KDE4 desktop

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The KDE4 Desktop basics

The KDE 4.x desktop which appears for the first time in MEPIS 8.5 is very different from the KDE 3.5 one with which most users are familiar. This section is designed to acquaint you with its basic features as well as some of the customization possibilities, liberally borrowing material from KDE.org documentation and other online resources such as Wikipedia.

NOTE: If you make a mistake configuring the Desktop that you cannot fix, you can restore the original default MEPIS desktop settings; Please see the MEPIS User Assistant tool described in Section 5.3 of the User's Manual.



Plasma provides the desktop interface for KDE 4, including the application launcher (start menu), the desktop and the Plasma Panel (formerly called the Kicker). Plasma also provides many standardized services such as artwork, presentation and script management.

Plasma uses a system of applets (any small application that performs one specific task, often within a larger application) are collectively called plasmoids, but range from informative widgets (see below) to mini-applications like calculators and dictionaries. An applet may also contain another applet to become a containment. An important feature of Plasma is that there is no longer a distinction between panels (like the taskbar), desktop icons, and widgets; they are created the same way.

What is commonly called the "cashew" is the Plasma logo you can find on the upper right corner of the default desktop, and on the right-hand side of the panel. By clicking on a cashew, you can access configuration options and features. You can also access configuration options and features by right clicking on the desktop.


One of the most useful and underused features is the plasma activities. The basic idea is that your desktop space is limited to how many widgets it can hold. Activities allow you to specialize each desktop (AKA "activity") to whatever task you need to accomplish to have a different set of plasmoids/wallpapers/information on multiple "desktops". Not really related to the traditional virtual desktops, but it looks like it at first.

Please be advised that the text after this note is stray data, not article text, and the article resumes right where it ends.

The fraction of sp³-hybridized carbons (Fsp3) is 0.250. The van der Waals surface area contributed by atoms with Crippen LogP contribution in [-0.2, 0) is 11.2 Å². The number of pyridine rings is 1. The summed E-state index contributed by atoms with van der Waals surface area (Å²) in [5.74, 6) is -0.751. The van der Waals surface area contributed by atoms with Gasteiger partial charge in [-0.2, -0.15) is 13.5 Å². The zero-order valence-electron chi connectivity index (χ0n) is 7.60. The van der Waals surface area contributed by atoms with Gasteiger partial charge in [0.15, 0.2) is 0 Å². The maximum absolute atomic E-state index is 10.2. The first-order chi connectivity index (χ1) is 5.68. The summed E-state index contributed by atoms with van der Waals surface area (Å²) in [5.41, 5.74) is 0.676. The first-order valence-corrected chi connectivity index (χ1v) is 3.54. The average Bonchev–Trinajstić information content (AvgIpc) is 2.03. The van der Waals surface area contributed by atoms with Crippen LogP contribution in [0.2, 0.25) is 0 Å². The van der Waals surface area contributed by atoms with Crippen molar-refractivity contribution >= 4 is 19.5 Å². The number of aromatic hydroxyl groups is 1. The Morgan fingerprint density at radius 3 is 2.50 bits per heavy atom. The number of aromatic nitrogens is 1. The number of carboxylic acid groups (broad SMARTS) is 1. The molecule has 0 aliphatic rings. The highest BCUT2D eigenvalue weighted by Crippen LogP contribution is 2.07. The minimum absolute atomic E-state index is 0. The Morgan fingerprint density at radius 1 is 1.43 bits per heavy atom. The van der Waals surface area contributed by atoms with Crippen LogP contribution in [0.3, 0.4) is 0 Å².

Right-click on the Desktop --> unlock widgets, then left-click on the cashew and choose "zoom out". Now the desktop as you know it shrinks. Now choose "add activity". Now you should see a new blank desktop besides the old one. This can be repeated multiple times. Click on the + (plus sign) on the desktop you wish to use, and that gets you to the chosen activity. Set up your Desktop and when you have finished, do not forget to lock widgets.

What's the advantage? Every activity has its own configuration, which means that you can set a different wallpaper and a different set of icons or plasmoids for each of them, or one for every day of the week if you wish.


You have the option of 3 menus:

  • Kickoff: new style menu
  • Classic menu used in MEPIS 8.5.x (KDE3.5 style menu)
  • Lancelot, an automatic menu

The first two are installed by default, and are toggled by unlocking widgets, then right-clicking the menu icon and selecting the alternative. Lancelot must be installed as a widget if you want to use it. You can also keep the KMenu —Kickoff or Classic— on the Plasma Panel or right-click to remove it.

Plasma Panel

By default, the Plasma Panel appears along the bottom of the screen, and takes up much of the width of the screen. It is something of a one-stop shop for (almost!) everything that you might want quick access to.
Besides the Menu, where you can start applications, the panel is also capable of running docked applets like the pager, the taskbar, widgets like a clock or system monitor, and extensions, such as child panels.